The UK should become “a safe haven, the go-to place, for battery production”, Bentley chairman and CEO Adrian Hallmark has said.
Speaking at the Society of Motor Manufacturers and Traders’ (SMMT) first Global Trade Conference, Hallmark suggested that the UK’s existing trade deal with the European Union would mean petrol and diesel cars would still be more favourable to sell than battery-electric cars in 2027, just three years out from the UK’s ban of new ICE vehicles.
“A battery for an equivalent car is about three to five times the cost of the engine,” said Hallmark. “And because of those materials coming from all over the world, already difficult to source in Europe and then fully make in Europe or the UK, it puts a new challenge to us.”
Both the UK and the EU are required to ramp up the amount of local components in their vehicles by 2027, including the entire battery in any EV, and failure to meet the required threshold would incur a 10% tariff, threatening the value of assembling vehicles in Britain.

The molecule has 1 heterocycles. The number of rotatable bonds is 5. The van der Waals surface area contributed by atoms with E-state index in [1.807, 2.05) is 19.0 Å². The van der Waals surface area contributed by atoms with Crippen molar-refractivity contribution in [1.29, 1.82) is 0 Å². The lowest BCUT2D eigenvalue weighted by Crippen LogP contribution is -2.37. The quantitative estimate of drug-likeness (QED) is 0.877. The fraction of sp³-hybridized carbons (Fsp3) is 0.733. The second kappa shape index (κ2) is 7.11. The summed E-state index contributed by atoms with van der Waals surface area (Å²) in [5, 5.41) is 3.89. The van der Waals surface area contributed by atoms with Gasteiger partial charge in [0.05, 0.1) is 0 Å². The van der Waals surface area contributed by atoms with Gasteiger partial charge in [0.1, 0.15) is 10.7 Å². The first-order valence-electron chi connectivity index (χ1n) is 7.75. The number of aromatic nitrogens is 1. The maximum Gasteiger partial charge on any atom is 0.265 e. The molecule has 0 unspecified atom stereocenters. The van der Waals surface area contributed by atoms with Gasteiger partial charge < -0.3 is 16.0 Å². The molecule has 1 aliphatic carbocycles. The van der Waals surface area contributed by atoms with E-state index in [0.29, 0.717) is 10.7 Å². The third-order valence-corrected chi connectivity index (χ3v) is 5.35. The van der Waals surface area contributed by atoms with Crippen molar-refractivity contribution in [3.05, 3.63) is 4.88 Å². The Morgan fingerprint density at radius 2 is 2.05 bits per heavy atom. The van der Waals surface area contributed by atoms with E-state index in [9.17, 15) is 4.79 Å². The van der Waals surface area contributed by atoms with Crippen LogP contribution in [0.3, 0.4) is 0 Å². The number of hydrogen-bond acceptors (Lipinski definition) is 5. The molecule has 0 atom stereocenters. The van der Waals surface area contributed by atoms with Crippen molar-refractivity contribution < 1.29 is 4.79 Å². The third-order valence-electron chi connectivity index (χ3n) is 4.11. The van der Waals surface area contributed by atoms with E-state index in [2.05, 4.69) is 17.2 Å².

The UK’s first large-scale EV battery production facility isn’t due to open until 2023, and the picture is made more difficult by British manufacturers being “quite complicated”, according to Hallmark.
“We all have different sizes of cars in different price segments, different cell technologies, and the challenge is to try and find a common denominator,” he explained. “And we probably can’t. So it needs external investment and big players.
“Today we export a million engines more than we export cars. So why can’t that be the same with batteries? Make the UK a battery centre. And to do that, you need green energy.”
EV battery production currently causes higher CO2 emissions than that of combustion engines, although this is more than offset by their lifetime use.
Bentley has committed to carbon-neutrality by 2030, when it intends to only make EVs.
As well as addressing rules of origin, Hallmark suggested that the UK’s trading relationship with the EU could be streamlined. “From my point of view, we got Brexit done, but now let’s get the relationship working,” he said, adding that smoothing and digitalising the customs process, as well as making “the data exchange much more fluid and efficient” would make things easier.
“If we can get those things working, it reduces our admin burden, which isn’t killing us, but it would be nice to do less. But make it more predictable and more manageable.”